Write short notes on any two of the following: (a) Envelope theorem (b) Hidden information (c) Actuarially Fair Premium
The envelope theorem is a very convenient tool for the analysis of so-called "comparative statics", i.e. analysis of the impact of small changes in the parameters on the characteristics of the equilibrium state. The envelope curve theorem states that if the two processes are described by smooth curves, the slope of the envelope curve should be the same as that of the curve describing each of the processes, at the point where it was applied. This means that the ultimate product used for all processes must be the same and equal to the product of the combination of the limiting processes. If the angles are not equal, it means that it is possible to achieve the best results due to increased use of the process and reduce the use of another process.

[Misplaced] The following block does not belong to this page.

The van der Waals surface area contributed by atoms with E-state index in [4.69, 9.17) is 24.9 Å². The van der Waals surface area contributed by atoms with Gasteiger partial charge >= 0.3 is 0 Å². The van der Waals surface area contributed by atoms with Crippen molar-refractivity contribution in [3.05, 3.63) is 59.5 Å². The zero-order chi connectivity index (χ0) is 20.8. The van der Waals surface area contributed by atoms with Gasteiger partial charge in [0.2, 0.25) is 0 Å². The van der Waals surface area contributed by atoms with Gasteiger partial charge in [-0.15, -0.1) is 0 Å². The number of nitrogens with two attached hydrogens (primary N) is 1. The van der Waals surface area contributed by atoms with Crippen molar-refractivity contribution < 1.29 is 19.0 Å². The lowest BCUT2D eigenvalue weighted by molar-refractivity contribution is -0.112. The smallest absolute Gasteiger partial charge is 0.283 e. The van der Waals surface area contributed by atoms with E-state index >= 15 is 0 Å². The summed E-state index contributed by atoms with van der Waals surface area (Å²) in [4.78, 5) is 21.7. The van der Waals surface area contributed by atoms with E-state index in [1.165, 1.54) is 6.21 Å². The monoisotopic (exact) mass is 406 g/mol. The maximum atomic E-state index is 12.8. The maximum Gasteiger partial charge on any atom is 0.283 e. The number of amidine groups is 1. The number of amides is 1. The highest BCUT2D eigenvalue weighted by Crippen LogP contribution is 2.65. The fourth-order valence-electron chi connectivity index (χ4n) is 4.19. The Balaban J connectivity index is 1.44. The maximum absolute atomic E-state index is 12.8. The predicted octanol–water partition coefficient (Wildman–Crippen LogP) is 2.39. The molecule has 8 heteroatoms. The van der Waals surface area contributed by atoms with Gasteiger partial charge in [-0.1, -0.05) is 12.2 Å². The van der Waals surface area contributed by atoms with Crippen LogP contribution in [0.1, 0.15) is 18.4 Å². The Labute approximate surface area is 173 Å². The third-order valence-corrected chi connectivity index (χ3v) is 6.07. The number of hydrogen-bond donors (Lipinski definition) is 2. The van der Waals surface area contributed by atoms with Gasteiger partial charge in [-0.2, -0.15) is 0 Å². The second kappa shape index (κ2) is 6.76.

The actuarially fair premium is defined as the expected loss for the insurance company. For insurance to be actuarially fair, the premium rate must equal the probability of an accident. In actual practice, even if the premium does not equal the probability of an accident, it certainly depends on it - which is why different demographic groups pay widely differing automobile insurance premiums.